Bravo! Thank you, Pittsburgh Opera for making going to the movie theater obsolete for me. Conveniently, located in downtown Pittsburgh. I was able to grab something to eat before going in to enjoy their performance. Once inside I picked up my tickets and was greeted by Dr. Marilyn Egan Pittsburgh Opera’s Director of Education, who informative me that the Pittsburgh Opera lobby was inspired by the infamous Palace of Versailles.
I was in a museum of opulence as I studied the lobby and was educated on Pittsburgh Opera, with a pamphlet, program book and a pre-talk before the show that entailed the study guide to the Opera, its history, and how it inspired a military leader named Napoleon. And it just kept getting better because they had a bar that served alcohol and non-alcohol drinks, which came with an optional souvenir cup.
I got to “inspire a lifetime of memories” with memorabilia from their performances at their gift shop and even earned a chance to win prizes by sharing my experience on social media by using their promotional hashtags. Now as I make my way to my awesome seats thanks to Christian Cox, Director of Marketing and Communications. I see the banner screen above the stage that will project the subtitles throughout the performance.
As the show begins the lights go off and the orchestra plays a Mozart symphony, then at the end of that instrumental the applause from the audience energizes the theatre as the curtain draws up to the first act of The Marriage of Figaro. At first, I was mad that I had to keep looking up to read the subtitles then down to watch the performance to understand what was going on because I was so captivated by the actor interaction with one another and entranced by the story plot-line.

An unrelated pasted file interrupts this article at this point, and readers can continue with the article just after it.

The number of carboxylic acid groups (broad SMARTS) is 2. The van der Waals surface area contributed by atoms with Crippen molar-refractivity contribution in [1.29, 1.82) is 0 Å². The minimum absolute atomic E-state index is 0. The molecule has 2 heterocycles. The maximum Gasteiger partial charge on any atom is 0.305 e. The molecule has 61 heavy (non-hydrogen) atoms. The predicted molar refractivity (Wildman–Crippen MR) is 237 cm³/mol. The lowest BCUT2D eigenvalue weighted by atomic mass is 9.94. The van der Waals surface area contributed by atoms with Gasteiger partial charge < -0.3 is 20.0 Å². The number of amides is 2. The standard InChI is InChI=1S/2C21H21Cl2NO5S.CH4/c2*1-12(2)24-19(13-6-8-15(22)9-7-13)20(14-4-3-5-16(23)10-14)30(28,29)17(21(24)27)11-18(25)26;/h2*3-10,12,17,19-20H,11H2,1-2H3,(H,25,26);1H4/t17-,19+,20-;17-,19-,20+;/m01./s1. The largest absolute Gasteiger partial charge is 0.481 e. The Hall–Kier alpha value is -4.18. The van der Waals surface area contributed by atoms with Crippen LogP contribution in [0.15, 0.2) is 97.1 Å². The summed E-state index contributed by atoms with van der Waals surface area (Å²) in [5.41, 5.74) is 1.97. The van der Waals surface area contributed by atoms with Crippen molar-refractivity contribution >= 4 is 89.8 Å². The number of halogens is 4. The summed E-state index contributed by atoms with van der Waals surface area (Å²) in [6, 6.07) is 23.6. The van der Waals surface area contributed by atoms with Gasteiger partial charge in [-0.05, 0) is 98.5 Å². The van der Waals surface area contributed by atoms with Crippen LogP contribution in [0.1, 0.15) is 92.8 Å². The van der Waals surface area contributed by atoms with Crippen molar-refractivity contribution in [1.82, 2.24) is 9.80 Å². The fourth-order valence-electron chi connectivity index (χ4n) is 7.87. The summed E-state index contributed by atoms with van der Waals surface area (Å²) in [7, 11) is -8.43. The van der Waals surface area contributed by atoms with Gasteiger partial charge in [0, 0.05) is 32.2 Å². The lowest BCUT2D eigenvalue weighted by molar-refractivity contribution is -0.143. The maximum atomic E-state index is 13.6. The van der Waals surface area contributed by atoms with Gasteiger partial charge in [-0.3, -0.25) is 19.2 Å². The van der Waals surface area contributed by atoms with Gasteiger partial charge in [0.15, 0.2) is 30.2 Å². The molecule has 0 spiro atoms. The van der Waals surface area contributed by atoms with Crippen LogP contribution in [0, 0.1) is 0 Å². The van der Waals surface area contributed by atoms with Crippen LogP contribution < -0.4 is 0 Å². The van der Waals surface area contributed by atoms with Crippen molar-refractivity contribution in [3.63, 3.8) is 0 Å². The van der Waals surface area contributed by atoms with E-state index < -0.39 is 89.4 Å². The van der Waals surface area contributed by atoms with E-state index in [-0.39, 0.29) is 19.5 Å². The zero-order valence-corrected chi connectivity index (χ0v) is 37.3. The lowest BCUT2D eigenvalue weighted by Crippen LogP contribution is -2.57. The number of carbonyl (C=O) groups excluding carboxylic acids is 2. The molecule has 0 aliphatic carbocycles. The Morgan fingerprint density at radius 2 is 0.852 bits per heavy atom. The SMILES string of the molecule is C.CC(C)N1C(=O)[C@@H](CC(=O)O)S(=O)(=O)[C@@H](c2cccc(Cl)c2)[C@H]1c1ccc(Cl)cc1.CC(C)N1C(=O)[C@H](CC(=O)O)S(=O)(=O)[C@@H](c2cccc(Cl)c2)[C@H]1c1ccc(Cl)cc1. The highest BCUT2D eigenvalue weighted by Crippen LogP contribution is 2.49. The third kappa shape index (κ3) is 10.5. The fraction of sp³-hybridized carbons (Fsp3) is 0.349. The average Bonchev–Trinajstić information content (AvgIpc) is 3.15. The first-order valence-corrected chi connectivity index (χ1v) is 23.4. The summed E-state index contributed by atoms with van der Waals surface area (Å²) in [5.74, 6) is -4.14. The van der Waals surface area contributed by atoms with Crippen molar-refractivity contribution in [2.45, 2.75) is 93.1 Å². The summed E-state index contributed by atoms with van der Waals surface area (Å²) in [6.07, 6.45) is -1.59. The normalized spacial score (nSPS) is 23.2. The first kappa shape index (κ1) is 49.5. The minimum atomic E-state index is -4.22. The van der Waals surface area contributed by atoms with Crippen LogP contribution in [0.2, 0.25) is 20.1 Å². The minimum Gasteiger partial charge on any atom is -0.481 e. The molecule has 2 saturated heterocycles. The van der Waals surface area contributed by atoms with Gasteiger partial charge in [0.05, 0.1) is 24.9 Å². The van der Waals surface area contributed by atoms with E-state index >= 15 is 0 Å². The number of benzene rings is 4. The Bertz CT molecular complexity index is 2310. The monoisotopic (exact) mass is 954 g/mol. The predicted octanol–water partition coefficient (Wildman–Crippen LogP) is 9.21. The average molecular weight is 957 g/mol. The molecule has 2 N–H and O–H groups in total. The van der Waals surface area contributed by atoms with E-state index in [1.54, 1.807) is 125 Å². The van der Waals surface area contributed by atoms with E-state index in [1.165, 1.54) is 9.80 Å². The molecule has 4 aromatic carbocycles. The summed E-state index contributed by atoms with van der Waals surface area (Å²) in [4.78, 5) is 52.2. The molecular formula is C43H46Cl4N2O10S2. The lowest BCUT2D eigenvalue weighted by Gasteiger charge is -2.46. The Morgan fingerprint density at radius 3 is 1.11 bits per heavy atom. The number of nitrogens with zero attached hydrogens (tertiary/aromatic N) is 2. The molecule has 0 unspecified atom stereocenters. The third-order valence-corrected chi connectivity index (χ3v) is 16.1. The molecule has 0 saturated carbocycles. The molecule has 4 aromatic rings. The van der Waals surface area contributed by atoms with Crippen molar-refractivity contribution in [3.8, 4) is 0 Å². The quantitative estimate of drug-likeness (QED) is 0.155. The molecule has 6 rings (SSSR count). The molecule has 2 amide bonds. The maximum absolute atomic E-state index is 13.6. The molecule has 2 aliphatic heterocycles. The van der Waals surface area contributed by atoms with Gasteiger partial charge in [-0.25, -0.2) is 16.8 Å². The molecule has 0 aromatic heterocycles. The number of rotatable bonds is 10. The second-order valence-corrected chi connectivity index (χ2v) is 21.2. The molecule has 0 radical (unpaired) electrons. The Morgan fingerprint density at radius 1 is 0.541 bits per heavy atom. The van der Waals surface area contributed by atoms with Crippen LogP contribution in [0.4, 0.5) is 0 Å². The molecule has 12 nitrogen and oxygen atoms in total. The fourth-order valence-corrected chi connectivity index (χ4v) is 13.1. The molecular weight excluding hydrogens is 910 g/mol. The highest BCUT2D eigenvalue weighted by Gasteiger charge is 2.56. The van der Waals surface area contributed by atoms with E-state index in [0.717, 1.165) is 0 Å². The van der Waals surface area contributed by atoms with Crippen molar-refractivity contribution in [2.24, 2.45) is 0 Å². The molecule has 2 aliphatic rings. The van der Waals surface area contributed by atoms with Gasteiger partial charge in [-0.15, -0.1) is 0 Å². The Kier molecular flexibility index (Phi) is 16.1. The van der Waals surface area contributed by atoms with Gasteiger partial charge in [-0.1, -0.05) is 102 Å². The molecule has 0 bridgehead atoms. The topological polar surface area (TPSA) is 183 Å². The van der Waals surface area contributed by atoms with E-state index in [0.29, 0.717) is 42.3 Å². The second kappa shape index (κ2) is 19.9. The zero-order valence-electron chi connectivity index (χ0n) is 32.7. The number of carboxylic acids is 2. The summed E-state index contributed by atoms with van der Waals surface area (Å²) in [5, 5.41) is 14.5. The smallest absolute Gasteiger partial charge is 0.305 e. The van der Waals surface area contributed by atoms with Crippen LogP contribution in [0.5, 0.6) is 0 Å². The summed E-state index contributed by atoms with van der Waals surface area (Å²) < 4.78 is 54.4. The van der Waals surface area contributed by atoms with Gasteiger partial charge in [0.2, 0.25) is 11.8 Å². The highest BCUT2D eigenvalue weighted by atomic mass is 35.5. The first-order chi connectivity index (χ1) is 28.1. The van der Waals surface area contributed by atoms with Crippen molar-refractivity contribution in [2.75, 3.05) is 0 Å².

So, at one point I eagerly anticipation just focusing on the performances because I didn’t want to miss the interplay between the characters. The show was a ‘marriage’, the formal recognition of union between two people as partners in a personal relationship. And what I mean by that is Figaro character was not only ‘married’ to each character in the show but also to the audience because I feel like everyone can relate to each character plot line.
Figaro, a whimsical servant to the Count, who doesn’t need money to be happy because he is already wealthy as he has all the treasures in the world, the love of his wife Susanna, who is being pursued by Count Almaviva. Countess Almaviva longs for the days when her and the Count were in love, but what she can’t achieve from her husband she finds in the Count’s young page, Cherubino.
Heartbreaking, funny and deliciously entertaining. The Marriage of Figaro left me thinking about falling in love, the heartbreak that comes with it, and longing for the days when passion was just as cheerful, colorful, and bright from the audience during the final bow performance. You didn’t need to understand Italian to enjoy the show because the interaction between the characters was so in-depth that the message transcendent throughout their performance!